Prime Minister Narendra Modi’s desire to have simultaneous elections to the Lok Sabha and the Vidhan Sabhas is quite understandable. As a person who virtually rules like a US president, he is surely irritated by these frequent tests of democracy in different states. For instance, the loss for the BJP in Bihar state assembly elections did undermine his prime ministerial authority to some extent.
Now within a few months, he has to face another test in Uttar Pradesh. His massive majority 73 seats out of 80 in the 2014 Lok Sabha elections, stamped his unquestioned authority in the state. But the 405 Vidhan Sabha seats in the country’s most populous state offer a much more fragmented challenge, and the dynamics of the caste equations in the Hindi heartland come into play in a very different form. Naturally, this is a test he would not be required to face if the country had the format of simultaneous elections to the Lok Sabha and state Vidhan Sabhas.
But till the time the Prime Minister gets this wish fulfilled he has to reckon with these tests of democracy. He faces this battle not just in UP, but in Punjab, Uttarakhand and Goa. It may be too early to predict the issues that would be shaping the outcome of these state assembly elections, but it can be said with certainty that his November 8th note ban announcement would be a key factor.
The by-elections and the local body elections that have followed the note ban have mostly resulted in good showing for the BJP, giving the Prime Minister the bragging rights to claim that the people have by and large supported the demonetisation decision, and the opposition has been barking up the wrong tree. Even otherwise, saffron ideologues like S Gurumurthy have been telling us that the Prime Minister has been on an election winning spree since 2014, and he really does not need to take steps like demonetisation with an eye on polls. He has been winning these anyway.
This upbeat sentiment in the BJP notwithstanding, the desire among other opposition parties to work out strategies that would affect the saffron surge in their respective territories cannot be discounted. It is in this context that an alliance between the ruling Samajwadi Party and the Congress in Uttar Pradesh cannot be ruled out; this notwithstanding on the record denials by senior leaders from both the sides.
The political landscape for an SP-Congress tie-up seems quite fertile in Uttar Pradesh at the moment. Whatever be the weaknesses in the respective parties, the fact that an overwhelmingly influential 19 percent Muslim electorate (especially in a four way contest) in the state looks upon this alliance as the only potent force capable of stopping the BJP in the forthcoming elections is the driving force for this political development. The respective parties’ leaders may not be dying to embrace each other, but the realisation that there is no survival if they go their separate paths is pushing them into each other’s arms. In all likelihood, the SP may yield a total 125 seats to alliance partners including the Congress, and the wider Janata gathbandhan. Interestingly, the GenNext on both sides – Rahul-Priyanka and Akhilesh is all for the alliance, and the problems if any are from the older generation. But they would fall in line, before long.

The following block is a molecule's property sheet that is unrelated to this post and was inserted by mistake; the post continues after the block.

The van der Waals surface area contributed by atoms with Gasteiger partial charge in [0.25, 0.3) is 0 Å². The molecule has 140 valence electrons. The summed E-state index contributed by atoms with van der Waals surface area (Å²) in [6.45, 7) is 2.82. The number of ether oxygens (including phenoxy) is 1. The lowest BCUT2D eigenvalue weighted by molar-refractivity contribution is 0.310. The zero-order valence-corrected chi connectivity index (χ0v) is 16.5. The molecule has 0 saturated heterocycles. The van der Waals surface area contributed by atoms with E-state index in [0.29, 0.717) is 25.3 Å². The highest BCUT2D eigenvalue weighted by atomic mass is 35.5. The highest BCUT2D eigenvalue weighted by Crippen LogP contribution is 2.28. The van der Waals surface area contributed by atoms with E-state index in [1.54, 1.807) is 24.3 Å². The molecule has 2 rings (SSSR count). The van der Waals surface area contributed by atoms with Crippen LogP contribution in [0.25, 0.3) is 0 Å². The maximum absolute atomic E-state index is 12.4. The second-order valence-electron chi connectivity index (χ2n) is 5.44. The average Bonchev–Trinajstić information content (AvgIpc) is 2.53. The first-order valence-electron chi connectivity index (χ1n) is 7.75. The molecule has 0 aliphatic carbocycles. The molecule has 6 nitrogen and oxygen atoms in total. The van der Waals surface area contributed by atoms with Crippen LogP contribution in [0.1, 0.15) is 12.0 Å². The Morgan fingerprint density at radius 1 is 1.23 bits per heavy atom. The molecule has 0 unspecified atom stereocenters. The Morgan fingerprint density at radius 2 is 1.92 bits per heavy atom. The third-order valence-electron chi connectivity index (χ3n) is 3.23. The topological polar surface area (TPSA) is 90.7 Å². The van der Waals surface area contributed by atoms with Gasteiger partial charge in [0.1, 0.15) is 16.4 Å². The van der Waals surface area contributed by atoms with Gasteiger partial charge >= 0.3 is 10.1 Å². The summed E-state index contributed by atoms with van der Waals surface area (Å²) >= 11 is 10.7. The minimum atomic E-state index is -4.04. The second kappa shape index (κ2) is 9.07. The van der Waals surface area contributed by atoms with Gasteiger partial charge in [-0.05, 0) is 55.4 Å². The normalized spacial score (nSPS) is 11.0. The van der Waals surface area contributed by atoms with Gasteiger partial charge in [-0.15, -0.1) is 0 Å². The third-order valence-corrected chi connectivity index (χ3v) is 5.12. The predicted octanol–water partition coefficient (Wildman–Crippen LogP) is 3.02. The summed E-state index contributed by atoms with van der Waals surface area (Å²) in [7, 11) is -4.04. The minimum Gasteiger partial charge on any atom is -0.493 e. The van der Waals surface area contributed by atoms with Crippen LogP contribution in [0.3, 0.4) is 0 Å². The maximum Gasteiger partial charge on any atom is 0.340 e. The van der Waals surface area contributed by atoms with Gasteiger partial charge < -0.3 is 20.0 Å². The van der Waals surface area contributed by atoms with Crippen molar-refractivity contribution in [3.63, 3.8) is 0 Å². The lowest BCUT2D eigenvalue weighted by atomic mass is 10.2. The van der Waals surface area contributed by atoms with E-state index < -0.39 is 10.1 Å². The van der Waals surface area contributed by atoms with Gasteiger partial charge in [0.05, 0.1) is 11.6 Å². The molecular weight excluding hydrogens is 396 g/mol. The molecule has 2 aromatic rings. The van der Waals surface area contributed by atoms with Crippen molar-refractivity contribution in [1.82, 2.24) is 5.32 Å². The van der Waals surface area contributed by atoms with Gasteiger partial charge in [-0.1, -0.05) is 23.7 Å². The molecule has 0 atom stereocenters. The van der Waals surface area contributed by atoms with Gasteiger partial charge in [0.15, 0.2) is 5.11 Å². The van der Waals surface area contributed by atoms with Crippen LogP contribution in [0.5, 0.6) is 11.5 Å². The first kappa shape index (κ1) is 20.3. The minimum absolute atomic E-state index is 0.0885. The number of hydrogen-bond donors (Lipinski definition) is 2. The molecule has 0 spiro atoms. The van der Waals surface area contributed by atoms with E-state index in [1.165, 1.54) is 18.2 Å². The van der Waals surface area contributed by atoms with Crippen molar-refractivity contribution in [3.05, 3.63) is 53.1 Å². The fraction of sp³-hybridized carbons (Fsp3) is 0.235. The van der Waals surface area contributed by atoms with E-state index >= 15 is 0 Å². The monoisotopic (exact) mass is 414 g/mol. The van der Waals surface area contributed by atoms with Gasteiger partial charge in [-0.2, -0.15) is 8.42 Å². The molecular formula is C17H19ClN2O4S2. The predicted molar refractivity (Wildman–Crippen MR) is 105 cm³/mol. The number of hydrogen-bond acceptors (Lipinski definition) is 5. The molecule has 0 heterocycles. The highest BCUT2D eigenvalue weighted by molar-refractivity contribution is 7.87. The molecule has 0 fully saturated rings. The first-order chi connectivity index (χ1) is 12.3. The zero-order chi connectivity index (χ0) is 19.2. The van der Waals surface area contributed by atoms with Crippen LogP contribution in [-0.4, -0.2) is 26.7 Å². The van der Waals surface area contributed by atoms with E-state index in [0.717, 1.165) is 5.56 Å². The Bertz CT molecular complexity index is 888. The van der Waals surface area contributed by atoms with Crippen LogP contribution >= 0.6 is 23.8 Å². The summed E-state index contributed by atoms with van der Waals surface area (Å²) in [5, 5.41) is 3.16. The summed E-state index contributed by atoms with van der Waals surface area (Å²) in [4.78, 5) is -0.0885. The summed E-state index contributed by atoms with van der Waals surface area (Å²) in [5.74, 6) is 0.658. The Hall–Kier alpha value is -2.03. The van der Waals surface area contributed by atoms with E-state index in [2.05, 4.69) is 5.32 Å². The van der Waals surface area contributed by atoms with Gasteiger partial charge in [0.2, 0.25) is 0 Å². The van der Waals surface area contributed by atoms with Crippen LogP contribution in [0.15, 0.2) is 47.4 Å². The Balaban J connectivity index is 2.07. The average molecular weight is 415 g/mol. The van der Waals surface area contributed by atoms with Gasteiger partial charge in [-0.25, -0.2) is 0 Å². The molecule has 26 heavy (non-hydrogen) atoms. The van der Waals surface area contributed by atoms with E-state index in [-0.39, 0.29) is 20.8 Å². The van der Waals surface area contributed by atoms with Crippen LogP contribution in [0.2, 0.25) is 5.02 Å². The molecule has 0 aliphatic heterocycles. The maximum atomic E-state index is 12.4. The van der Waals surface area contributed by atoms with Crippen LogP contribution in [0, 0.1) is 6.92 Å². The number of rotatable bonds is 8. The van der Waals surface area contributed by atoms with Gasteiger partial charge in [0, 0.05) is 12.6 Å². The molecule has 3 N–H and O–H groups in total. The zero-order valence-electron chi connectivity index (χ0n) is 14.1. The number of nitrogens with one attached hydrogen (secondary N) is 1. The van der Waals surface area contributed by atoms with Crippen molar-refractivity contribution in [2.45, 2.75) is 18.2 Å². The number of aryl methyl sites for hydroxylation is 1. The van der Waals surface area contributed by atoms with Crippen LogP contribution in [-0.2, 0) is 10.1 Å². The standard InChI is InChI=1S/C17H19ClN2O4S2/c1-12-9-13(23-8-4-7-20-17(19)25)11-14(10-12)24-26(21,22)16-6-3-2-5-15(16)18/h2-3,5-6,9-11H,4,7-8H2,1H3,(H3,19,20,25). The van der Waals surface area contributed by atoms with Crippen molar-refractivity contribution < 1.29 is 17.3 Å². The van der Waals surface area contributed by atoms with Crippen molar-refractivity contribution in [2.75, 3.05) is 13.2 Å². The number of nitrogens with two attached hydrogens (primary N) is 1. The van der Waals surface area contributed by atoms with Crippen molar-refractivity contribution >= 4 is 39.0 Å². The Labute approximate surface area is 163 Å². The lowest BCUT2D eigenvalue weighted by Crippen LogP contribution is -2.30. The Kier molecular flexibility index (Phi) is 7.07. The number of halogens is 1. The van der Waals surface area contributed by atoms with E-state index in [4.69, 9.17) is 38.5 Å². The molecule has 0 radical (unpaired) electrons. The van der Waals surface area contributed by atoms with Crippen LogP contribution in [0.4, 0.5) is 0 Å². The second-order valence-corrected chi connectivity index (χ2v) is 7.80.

For the Muslim electorate, the other option of going along with the Mayawati-led BSP is not very attractive. There are two reasons for this situation. The BSP leader would always consider them as second class citizens in her compact, as her first preference is for her solid impregnable dalit 22 percent vote base. The second reason is more potent than the first. In the likelihood of a hung assembly, she would not mind stitching an alliance with the BJP for the sake of becoming the chief minister of state once again. Even for Prime Minister Modi, it would be better to have a BJP supported Mayawati ruling the state, if he cannot get a BJP man to be the chief minister.
In so far as the note ban issue is concerned the impact on the elections would depend on the pain that is being suffered by the people on the polling day. If the experience of the weeks since November 8th is any guide there is no reason for the people to vote for the BJP purely on the basis of the pain that is suffered by the bulk of the population that has nothing to do with the issue of black money. The people may have supported the main idea to fight black money as a matter of principle, but this does not negate the pain in their daily lives.
It is not as if the BJP/RSS leaders are unaware of the possibility of the note ban decision hurting the party’s prospects in the state elections. There have been reports about the adverse feedback from RSS affiliates in Uttar Pradesh, and even the members of parliament from the state have conveyed that the initial warmth for the demonetisation decision has faded as the cash crunch continues to hit the people.
By the time, these states go to polls there would be almost an avalanche data on the demonetisation and we would have a definite idea of how much of the banned currency does not return into the banking system. The verdict on demonetisation as a tool to unearth black money would be out in the public domain. It would no longer be a slanging match between the government and the opposition.
Moreover, the 50-day period sought for ‘pain’ by Prime Minister Narendra Modi would also be over. If the cash restrictions still continue, then there would be another set of problems. Any extension of this period would strain the Prime Minister’s credibility. To that extent it shall add to the rhetorical power of the Congress-SP alliance which would have taken shape by then.